6. Elizabeth - December 2, 2019 11:37 am

    Got me again, coffee is getting watered down! Thank you.

  7. Janie F. - December 2, 2019 11:40 am

    Beautiful Sean!

  8. Amanda - December 2, 2019 12:03 pm

    For years, I have played a game every December called “Look for the Magic Moments”. There is always more than one. Never know where or when they will happen, but they are always just what I need, when I need it. I could write a book on them. Usually they are awe-inspiring, completely surprising (they usually occur when I forget to keep looking), and the people involved are often strangers, children, and folks whom you would least expect to participate in the moment. These moments remind me of the very first Christmas which seemed to be such a surprise to everyone except Mary, Joseph, some livestock, angels, and wise men.

  9. Tammy S - December 2, 2019 2:10 pm

    Thank you for always sharing from your heart. Especially at a time of year that may be so very hard for some, for various reasons. Prayers for all those who may be hurting this Christmas. And that they are surrounded by the people who truly love and care for them. Peace on earth, good will to all. Blessings,

    Tammy S.

  10. Tommy - December 2, 2019 2:20 pm

    Christmas was indeed magic when i was a kid. Really did have a good home life and intact family, thought everybody did. Then came adulthood, jobs, etc. Loneliness. Then God sent Her to me. After that enjoyed seeing the little ones love Christmas, then grands and greats. Now it’s watching them, hoping to catch some cantatas, Mannheim Steamroller music, & celebrating the Baby in the manger @ church. And family. Magic again.

  11. MermaidGrammy - December 2, 2019 2:58 pm

    Thank you. Enjoy December. Enjoy this week. This day. This minute. This second. That’s what your daddy wants most for you. The poor man didn’t understand..,”it gets better”. Whatever “it” is; probably no one knows what pushed him so hard. But then, it’s none of our business. God is holding him just as He will hold you one day. On that day, you will understand. And forgive. Love you, Sweet Sean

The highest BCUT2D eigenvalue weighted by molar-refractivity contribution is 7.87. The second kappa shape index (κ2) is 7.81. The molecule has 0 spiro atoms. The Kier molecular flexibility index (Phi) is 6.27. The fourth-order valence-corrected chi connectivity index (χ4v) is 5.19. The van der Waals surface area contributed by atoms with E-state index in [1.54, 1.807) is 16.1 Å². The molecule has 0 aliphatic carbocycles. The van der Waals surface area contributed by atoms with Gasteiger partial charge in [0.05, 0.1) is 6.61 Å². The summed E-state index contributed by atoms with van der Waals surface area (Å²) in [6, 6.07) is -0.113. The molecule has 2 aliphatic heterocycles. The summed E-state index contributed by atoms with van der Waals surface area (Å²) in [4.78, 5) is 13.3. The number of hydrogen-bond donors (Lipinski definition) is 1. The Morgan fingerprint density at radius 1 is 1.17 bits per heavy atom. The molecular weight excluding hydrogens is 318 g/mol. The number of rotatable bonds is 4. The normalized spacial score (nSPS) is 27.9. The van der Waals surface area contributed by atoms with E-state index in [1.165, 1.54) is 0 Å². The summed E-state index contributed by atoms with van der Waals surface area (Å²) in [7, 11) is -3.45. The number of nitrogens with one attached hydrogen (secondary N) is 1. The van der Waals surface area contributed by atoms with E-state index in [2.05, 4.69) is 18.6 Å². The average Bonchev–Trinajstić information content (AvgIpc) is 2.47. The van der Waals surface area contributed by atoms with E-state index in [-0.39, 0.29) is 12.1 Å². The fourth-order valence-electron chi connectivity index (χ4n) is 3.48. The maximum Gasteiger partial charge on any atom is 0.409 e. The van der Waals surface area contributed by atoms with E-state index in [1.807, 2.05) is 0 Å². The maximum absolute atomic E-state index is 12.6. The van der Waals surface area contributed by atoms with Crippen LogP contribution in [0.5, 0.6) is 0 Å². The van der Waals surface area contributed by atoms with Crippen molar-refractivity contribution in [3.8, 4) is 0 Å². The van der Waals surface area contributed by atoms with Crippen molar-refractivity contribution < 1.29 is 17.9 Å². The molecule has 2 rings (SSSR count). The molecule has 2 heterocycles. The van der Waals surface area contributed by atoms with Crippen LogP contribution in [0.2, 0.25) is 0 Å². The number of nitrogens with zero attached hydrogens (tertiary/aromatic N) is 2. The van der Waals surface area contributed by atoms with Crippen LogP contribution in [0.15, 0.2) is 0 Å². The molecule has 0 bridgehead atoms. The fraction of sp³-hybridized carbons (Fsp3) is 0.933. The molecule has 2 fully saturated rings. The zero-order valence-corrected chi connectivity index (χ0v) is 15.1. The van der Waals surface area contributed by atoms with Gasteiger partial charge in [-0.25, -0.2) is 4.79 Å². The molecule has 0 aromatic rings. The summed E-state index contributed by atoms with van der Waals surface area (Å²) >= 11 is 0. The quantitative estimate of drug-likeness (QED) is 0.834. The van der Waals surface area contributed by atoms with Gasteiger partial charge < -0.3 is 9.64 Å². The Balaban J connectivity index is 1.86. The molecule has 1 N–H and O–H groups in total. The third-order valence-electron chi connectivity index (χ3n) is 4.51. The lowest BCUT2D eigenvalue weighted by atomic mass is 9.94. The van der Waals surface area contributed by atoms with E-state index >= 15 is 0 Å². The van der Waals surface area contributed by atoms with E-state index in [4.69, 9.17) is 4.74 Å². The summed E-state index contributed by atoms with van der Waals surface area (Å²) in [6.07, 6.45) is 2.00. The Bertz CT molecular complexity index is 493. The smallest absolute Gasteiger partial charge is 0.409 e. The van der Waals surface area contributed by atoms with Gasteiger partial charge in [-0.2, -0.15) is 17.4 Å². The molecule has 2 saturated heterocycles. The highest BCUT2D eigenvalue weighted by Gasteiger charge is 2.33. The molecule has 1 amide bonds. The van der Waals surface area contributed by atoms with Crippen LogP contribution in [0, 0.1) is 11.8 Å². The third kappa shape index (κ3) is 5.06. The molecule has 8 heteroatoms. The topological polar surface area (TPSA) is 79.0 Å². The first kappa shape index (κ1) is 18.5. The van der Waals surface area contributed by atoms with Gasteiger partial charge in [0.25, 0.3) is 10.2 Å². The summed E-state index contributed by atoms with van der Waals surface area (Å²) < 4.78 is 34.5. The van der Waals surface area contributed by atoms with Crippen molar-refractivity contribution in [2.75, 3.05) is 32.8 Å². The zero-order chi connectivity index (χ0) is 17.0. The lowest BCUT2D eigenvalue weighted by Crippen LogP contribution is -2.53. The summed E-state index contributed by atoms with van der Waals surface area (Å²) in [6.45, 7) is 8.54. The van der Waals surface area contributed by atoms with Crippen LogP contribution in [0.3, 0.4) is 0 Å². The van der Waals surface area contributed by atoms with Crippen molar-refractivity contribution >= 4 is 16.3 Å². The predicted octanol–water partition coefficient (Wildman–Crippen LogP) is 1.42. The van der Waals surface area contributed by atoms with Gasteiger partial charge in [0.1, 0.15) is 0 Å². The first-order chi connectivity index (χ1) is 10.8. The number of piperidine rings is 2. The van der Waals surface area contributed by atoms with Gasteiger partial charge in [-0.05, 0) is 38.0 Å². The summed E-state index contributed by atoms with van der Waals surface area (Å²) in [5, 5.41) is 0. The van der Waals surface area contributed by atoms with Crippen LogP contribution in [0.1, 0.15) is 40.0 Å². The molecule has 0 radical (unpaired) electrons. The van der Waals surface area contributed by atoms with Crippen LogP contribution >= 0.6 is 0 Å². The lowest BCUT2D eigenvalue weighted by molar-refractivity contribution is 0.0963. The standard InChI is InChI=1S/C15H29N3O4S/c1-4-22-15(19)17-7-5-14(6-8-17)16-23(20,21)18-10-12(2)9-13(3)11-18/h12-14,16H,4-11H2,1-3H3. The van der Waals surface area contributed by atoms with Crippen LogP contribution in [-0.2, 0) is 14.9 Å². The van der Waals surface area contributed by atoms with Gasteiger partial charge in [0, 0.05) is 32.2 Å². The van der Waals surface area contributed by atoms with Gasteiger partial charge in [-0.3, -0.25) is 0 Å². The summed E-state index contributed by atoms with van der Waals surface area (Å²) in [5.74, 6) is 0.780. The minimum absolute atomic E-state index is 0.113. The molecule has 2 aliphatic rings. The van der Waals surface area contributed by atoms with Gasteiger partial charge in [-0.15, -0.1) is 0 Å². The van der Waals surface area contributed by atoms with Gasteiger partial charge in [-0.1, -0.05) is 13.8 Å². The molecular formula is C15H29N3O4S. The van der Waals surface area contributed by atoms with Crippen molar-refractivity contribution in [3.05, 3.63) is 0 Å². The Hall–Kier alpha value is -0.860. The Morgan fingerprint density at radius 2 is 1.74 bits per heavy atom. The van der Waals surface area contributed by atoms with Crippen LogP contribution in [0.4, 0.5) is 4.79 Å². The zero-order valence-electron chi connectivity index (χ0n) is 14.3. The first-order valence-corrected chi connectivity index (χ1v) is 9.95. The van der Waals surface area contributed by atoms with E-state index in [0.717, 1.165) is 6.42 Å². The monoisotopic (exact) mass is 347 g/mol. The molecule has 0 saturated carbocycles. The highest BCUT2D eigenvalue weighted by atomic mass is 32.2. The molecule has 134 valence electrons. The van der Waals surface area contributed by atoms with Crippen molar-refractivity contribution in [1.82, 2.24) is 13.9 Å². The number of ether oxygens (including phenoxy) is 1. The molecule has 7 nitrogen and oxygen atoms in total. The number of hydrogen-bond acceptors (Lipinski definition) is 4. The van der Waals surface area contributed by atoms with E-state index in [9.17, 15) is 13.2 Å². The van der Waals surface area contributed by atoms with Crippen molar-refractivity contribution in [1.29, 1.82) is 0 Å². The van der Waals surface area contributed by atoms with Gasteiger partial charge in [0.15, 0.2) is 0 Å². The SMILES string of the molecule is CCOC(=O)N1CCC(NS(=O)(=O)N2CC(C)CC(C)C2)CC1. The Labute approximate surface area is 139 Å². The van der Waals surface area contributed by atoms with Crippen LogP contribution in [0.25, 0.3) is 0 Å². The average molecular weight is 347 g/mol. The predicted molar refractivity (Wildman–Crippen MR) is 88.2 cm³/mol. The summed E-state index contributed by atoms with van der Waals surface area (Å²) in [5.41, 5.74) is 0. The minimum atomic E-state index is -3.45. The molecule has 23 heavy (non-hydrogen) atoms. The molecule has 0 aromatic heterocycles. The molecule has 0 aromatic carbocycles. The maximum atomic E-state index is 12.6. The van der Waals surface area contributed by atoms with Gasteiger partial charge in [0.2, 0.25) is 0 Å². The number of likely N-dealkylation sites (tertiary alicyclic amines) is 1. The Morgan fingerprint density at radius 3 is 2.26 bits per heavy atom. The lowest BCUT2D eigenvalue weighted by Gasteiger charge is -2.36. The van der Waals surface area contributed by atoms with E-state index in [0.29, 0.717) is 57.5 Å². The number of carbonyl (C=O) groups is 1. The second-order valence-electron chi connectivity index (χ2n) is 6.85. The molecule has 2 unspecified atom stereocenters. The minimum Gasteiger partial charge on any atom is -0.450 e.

12. Liz Stagg - December 2, 2019 3:25 pm

    Best one yet.

  13. Ala Red Clay Girl - December 2, 2019 3:33 pm

    It seems weird to say this is a beautiful story, and yet it is, even with the unbelievable sorrow that you experienced. It’s beautiful because you survived and became the wonderful person you are today. The wonderful person that shares his life with all of us. Through your eyes and writings, you have shown us how kindness can change the world – at least the world of one person. Kindness and the love of Jesus is the origin of that Christmas magic.

  14. Edna Barron - December 2, 2019 3:41 pm

    I agree, December is a magical month. I hope it’s a great month for you and your family. Hugs, Edna B.

  15. Shelton A. - December 2, 2019 3:54 pm

    Small towns breed love of their own. I’m so glad you did have a magic Christmas that year! Now you have Thelma Lou and Otis Campbell to eat your hats…that’s sorta magic (especially when it’s not your hat). God bless and keep you and Jamie and the hat eating dogs (who otherwise mean no harm-usually). Happy Christmas time to you all!

  16. Shirley - December 2, 2019 4:21 pm

    Sean, one of your best today! Thank you. (I’m a “young” 75). My father took his life when I was 22.

  17. Mary Burns - December 2, 2019 4:23 pm